The $150 was definitely not his motivation. Never mind how much Bob, himself, risks on bets, that's not our business, but pro handicappers at Bob's level generally risk at least $1,000 or more per bet. With 20 bets for the day, you can expect a pro to risk upwards of $20,000 - $40,00
0. Suffice it to say that the $150 contest was nothing more to Bob than a way to relax for an hour or so.
       He went 20-0.
       Did you get that?.....Twenty and Oh. Those are odds of more than a million-to-one. (1,048,755-to-1 to be exact.) By not driving to a sportbook that week he cost himself tens of thousands of dollars.
       Bob called me the next day. The whole thing struck him as funny. In fact, his reaction to the "unluckiest lucky streak in history" is testament to Bob's character. He picked up the check at the newspaper office before he called. "...And do you know what they asked me?" he laughed. "They wanted to know what I planned to do with all that money."

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     Email to our website:
"...I'm thinking about signing up to get your newsletter...Please send me a breakdown of your last 5k to 8k bets..."

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"I hope I break even today...I need the money." - Phil Harris

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Overheard at  the Mirage sportbook
"The trouble with betting ten dollars is, you can only win ten dollars."

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Which Score?
      My brother, R. J., was known for his ability to concentrate. That's an asset in the long run for a professional-level sports bettor, but as with an absent-minded professor, it can have strange and often funny consequences.
        R. J. and I were at the Barbary Coast watching the closing seconds of a late NFL game between the Denver Broncos and Seattle Seahawks. The pointspread winner of the game had long since been decided. The underdog Seahawks had a commanding lead, 28-14, and had the game won outright. My brother and I were still interested, however, because we were both on the 'under' bet. The over/under line on the game was 48 1/2 points.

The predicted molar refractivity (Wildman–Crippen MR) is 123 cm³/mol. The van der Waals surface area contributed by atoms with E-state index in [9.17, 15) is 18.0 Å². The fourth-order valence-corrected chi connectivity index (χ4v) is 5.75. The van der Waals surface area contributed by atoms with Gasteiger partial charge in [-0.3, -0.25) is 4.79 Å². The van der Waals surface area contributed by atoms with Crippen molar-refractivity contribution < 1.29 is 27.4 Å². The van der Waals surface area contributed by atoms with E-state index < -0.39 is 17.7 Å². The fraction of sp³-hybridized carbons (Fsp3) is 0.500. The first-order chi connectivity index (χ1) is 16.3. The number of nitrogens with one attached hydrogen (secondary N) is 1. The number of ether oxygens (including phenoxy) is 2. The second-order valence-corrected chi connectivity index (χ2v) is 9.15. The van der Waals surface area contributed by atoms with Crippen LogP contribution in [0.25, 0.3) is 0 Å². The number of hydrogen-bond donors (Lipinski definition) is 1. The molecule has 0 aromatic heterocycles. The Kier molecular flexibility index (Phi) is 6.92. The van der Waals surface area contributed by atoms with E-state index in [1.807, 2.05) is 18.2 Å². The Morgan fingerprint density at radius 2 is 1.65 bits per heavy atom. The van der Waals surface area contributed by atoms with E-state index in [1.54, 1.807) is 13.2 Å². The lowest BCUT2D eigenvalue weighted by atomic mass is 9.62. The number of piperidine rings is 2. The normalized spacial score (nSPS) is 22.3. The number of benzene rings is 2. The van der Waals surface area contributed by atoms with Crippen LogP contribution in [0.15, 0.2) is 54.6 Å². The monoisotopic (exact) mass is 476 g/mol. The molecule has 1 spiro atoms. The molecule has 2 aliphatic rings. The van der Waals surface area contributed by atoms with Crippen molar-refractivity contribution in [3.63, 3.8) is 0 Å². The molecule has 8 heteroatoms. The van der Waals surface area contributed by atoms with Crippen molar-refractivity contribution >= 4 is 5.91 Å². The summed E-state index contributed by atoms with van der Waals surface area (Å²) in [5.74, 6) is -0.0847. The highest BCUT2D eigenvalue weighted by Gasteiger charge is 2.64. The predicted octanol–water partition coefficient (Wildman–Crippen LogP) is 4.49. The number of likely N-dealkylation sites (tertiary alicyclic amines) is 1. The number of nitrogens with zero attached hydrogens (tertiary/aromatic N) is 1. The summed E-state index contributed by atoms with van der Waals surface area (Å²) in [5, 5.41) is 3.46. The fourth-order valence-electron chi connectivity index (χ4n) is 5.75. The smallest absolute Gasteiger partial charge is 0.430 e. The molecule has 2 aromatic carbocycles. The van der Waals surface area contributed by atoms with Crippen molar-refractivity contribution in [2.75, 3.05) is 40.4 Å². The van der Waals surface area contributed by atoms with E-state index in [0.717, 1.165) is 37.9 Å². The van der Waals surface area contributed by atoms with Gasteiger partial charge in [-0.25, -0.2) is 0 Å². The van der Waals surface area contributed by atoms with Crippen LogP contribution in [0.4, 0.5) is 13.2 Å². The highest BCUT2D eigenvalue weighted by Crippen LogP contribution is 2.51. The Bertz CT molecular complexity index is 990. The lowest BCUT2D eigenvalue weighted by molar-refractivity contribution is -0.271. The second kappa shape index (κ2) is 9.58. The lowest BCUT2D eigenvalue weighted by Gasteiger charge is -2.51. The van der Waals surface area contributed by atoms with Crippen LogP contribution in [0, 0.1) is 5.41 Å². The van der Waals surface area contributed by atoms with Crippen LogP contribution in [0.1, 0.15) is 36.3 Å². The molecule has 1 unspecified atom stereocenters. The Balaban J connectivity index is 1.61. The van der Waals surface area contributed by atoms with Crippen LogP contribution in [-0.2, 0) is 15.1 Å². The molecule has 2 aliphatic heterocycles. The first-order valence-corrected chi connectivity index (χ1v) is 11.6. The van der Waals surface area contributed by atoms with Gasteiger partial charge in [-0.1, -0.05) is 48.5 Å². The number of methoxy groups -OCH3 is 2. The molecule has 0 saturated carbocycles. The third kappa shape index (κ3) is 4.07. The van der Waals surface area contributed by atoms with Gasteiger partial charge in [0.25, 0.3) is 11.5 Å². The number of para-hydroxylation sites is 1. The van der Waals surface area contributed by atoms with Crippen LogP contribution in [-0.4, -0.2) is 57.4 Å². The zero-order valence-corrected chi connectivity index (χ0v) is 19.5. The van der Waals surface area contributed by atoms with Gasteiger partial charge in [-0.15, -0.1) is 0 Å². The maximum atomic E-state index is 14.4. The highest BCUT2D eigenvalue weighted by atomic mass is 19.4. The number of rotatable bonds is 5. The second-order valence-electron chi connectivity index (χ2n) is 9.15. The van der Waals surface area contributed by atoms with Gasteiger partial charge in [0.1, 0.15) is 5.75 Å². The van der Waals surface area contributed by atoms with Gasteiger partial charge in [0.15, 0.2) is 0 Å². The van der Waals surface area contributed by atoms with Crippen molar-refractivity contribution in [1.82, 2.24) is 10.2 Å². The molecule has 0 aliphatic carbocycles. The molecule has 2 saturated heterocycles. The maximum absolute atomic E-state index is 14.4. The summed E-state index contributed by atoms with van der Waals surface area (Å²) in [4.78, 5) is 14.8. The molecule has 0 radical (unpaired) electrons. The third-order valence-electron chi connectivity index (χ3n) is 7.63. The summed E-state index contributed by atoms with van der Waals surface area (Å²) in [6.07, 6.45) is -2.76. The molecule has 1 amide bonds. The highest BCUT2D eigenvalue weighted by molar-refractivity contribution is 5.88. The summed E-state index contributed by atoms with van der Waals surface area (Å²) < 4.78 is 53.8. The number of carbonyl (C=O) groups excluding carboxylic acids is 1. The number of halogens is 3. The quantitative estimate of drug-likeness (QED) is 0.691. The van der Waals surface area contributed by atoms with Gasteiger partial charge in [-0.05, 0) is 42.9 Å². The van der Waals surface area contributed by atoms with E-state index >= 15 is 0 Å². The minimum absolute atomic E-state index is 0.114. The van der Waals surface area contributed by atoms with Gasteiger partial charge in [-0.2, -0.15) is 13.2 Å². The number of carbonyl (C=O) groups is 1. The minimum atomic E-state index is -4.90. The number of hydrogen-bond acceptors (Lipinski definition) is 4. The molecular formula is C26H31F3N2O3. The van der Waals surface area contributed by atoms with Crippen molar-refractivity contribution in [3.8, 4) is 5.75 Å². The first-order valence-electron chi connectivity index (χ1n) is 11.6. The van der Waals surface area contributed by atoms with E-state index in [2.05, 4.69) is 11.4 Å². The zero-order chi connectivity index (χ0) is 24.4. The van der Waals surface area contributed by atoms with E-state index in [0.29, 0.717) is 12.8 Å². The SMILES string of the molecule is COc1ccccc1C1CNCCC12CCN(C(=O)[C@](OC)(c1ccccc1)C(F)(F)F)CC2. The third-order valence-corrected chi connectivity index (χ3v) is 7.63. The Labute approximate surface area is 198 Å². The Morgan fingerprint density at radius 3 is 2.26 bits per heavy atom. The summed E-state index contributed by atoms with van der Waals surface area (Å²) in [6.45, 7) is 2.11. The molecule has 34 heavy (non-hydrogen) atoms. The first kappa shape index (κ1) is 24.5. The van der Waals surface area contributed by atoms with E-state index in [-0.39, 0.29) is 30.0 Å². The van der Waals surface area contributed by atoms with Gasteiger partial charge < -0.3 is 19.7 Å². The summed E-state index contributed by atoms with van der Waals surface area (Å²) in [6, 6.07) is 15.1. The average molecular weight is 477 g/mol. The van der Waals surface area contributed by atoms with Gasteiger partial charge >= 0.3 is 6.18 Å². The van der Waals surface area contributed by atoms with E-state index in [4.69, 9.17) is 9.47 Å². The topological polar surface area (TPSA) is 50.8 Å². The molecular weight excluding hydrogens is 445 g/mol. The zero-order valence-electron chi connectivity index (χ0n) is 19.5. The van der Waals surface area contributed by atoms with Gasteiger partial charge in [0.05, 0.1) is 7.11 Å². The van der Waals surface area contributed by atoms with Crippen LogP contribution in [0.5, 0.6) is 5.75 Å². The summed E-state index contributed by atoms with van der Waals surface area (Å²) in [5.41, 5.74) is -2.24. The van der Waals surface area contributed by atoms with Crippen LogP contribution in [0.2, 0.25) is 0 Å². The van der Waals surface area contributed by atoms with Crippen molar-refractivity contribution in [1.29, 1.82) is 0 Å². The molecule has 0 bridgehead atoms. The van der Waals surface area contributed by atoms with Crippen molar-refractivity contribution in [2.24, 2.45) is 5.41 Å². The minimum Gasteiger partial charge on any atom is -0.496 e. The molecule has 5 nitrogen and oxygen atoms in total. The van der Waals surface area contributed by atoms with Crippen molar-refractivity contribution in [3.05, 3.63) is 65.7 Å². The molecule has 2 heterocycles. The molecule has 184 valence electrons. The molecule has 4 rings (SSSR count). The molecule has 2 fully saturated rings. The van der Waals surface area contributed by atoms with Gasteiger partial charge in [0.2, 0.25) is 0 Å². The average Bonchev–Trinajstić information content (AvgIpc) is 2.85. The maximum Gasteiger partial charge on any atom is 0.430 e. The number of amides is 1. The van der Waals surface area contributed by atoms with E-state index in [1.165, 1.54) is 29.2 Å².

Of course, with the score 28-14 and time running out, we seemed to be in good shape, having bet the game 'under' 48 1/2 points.
      Trouble was, Denver and their Superquarterback John Elway had the ball, and they were driving against Seattle's dreaded "prevent defense." The Seahawks, meanwhile, had already begun to celebrate their unexpected victory. It was a situation very familiar to over/under bettors.
       While we were watching the game, a fellow came wandering up from the casino area and began watching the game with us. He'd probably noticed our interest in the game and wondered what was going on.
        After watching awhile, this fellow asked my brother, "What's the score?"
       Without missing a beat and without moving his eyes from the screen, R. J. answered abruptly, "Forty-two."

(...The Broncos went on to score, by the way, losing 28-21 and beating us by half a point.)

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Overheard at the Stardust sportbook:
        "I can't win when I bet on home teams and I can't win when I bet on visitors... I don't know who else to bet on."

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        "If you don't bet every day you might be in the middle of a winning streak and not even know it."   - R. J. Miller

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Inside Information: